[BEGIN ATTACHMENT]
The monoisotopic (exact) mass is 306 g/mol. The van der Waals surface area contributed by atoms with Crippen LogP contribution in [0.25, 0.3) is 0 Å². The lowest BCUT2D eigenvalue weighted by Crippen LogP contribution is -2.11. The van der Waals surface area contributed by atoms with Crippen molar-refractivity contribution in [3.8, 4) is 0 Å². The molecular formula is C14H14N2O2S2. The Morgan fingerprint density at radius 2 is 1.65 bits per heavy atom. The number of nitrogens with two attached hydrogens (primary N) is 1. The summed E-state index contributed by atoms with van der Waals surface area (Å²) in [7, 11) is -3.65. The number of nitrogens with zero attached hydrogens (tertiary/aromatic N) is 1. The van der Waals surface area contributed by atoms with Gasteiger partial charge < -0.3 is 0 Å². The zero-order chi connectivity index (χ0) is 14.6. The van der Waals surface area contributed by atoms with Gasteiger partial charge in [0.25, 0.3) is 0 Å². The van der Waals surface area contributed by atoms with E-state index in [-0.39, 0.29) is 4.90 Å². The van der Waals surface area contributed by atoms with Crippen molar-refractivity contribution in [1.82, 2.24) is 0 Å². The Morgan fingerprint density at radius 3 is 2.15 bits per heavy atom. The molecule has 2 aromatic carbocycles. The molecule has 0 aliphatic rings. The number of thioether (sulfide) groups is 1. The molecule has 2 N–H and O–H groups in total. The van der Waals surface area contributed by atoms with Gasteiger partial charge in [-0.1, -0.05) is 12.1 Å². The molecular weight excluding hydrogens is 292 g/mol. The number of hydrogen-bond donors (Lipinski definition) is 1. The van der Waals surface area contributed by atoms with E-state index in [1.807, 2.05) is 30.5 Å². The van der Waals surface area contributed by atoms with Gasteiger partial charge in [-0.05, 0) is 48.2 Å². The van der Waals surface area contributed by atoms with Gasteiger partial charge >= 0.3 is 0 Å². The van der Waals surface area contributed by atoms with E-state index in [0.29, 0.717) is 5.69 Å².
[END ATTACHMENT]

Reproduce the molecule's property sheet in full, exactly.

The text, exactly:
The monoisotopic (exact) mass is 306 g/mol. The van der Waals surface area contributed by atoms with Crippen LogP contribution in [0.25, 0.3) is 0 Å². The lowest BCUT2D eigenvalue weighted by Crippen LogP contribution is -2.11. The van der Waals surface area contributed by atoms with Crippen molar-refractivity contribution in [3.8, 4) is 0 Å². The molecular formula is C14H14N2O2S2. The Morgan fingerprint density at radius 2 is 1.65 bits per heavy atom. The number of nitrogens with two attached hydrogens (primary N) is 1. The summed E-state index contributed by atoms with van der Waals surface area (Å²) in [7, 11) is -3.65. The number of nitrogens with zero attached hydrogens (tertiary/aromatic N) is 1. The van der Waals surface area contributed by atoms with Gasteiger partial charge < -0.3 is 0 Å². The zero-order chi connectivity index (χ0) is 14.6. The van der Waals surface area contributed by atoms with Gasteiger partial charge in [0.25, 0.3) is 0 Å². The van der Waals surface area contributed by atoms with E-state index in [-0.39, 0.29) is 4.90 Å². The van der Waals surface area contributed by atoms with Crippen molar-refractivity contribution in [1.82, 2.24) is 0 Å². The Morgan fingerprint density at radius 3 is 2.15 bits per heavy atom. The molecule has 2 aromatic carbocycles. The molecule has 0 aliphatic rings. The number of thioether (sulfide) groups is 1. The molecule has 2 N–H and O–H groups in total. The van der Waals surface area contributed by atoms with Gasteiger partial charge in [-0.1, -0.05) is 12.1 Å². The molecular weight excluding hydrogens is 292 g/mol. The number of hydrogen-bond donors (Lipinski definition) is 1. The van der Waals surface area contributed by atoms with E-state index in [1.807, 2.05) is 30.5 Å². The van der Waals surface area contributed by atoms with Gasteiger partial charge in [-0.05, 0) is 48.2 Å². The van der Waals surface area contributed by atoms with Gasteiger partial charge >= 0.3 is 0 Å². The van der Waals surface area contributed by atoms with E-state index in [0.29, 0.717) is 5.69 Å².